Publicado por Irina
People tend to think that adults are the easiest age group to teach, and in some ways this may be true. Adults tend to be less problematic and more disciplined in learning a language. They usually have a clear idea and understanding of why they are learning the language and how to take advantage of it. Adults are able to sustain their level of motivation for a longer period of time because they know that learning a language is not going to be an overnight experience. Additionally, we can draw on their previous knowledge and life experiences to engage them in different topics.
Adult language learners are notable for a number of special characteristics:
• They can engage with abstract thought. This suggests that we do not have to rely exclusively on activities such as games and songs, though these may be appropriate for some groups of students.
• They bring to the classroom rich experience which allows teachers to use a wide range of activities with them.
• They have expectations about the learning process, and they already have their own set of patterns of learning.
• Adults tend, on the whole, to be more disciplined than other age groups, and crucially, they are often prepared to struggle on, despite boredom.
• Many adults are able to sustain a level of motivation by holding on to a distant goal in a way that teenagers find more difficult, due to the fact that motivation itself is a critical factor in successful learning, and knowing what they want to achieve is an important part of this.
Adults are, however, never truly problem-free learners, and they have a number of characteristics which can sometimes make learning and teaching problematic. They can be critical of your teaching methods and activities. Their previous learning experiences may have predisposed them to one particular methodological style which makes them uncomfortable with unfamiliar teaching patterns. Conversely, they may be hostile to certain teaching and learning activities which replicate the teaching they received earlier in their educational careers.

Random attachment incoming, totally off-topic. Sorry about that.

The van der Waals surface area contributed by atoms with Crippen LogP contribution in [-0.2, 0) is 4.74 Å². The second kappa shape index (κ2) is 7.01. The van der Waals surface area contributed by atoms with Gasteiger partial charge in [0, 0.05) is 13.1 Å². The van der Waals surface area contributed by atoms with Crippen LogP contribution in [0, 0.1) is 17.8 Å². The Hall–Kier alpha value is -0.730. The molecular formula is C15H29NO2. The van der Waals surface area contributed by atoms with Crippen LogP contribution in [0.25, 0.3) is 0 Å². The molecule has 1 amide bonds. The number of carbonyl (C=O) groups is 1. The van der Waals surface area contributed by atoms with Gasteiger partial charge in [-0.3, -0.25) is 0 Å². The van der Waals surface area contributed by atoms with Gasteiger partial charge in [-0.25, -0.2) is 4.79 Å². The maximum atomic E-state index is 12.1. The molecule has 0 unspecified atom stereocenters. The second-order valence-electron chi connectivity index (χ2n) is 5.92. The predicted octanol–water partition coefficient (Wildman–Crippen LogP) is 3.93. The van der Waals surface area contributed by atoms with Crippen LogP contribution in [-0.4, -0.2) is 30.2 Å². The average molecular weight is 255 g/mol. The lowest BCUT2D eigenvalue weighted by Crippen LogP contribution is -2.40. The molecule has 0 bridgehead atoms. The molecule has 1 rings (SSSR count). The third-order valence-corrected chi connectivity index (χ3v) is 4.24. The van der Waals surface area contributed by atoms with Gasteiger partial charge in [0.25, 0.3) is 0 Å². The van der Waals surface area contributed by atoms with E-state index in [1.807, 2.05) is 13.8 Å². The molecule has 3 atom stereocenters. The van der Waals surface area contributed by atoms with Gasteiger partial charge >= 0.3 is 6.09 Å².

Adults tend to be under-confident about their language learning process. They may have experienced failure or criticism at school which makes them anxious and under-confident about learning a language. Many older students worry that their intellectual powers may be diminishing with age. They are concerned to keep their creative powers alive, to maintain a sense of “generativity”. This is directly related to how much learning has been going on in their adult lives before they come to a new learning experience.
Good teachers of adults take all of these factors into consideration. They are aware that their students will often be prepared to stick with an activity for longer than younger learners, though too much boredom can have a disastrous effect on motivation. As well as involving their students in more indirect learning through reading, listening and communicative speaking and writing, they also allow them to use their intellects to learn consciously where this is appropriate.
As teachers of adults we should recognize the need to minimize the negative effects of past learning experiences. We can diminish the fear of failure by offering activities which are achievable and by paying special attention to the challenge presented by exercises. We need to listen to student’s concerns and modify what we do to suit their learning needs in many cases. Some of the principles of adult learning are discussed in more detail in the readings that follow.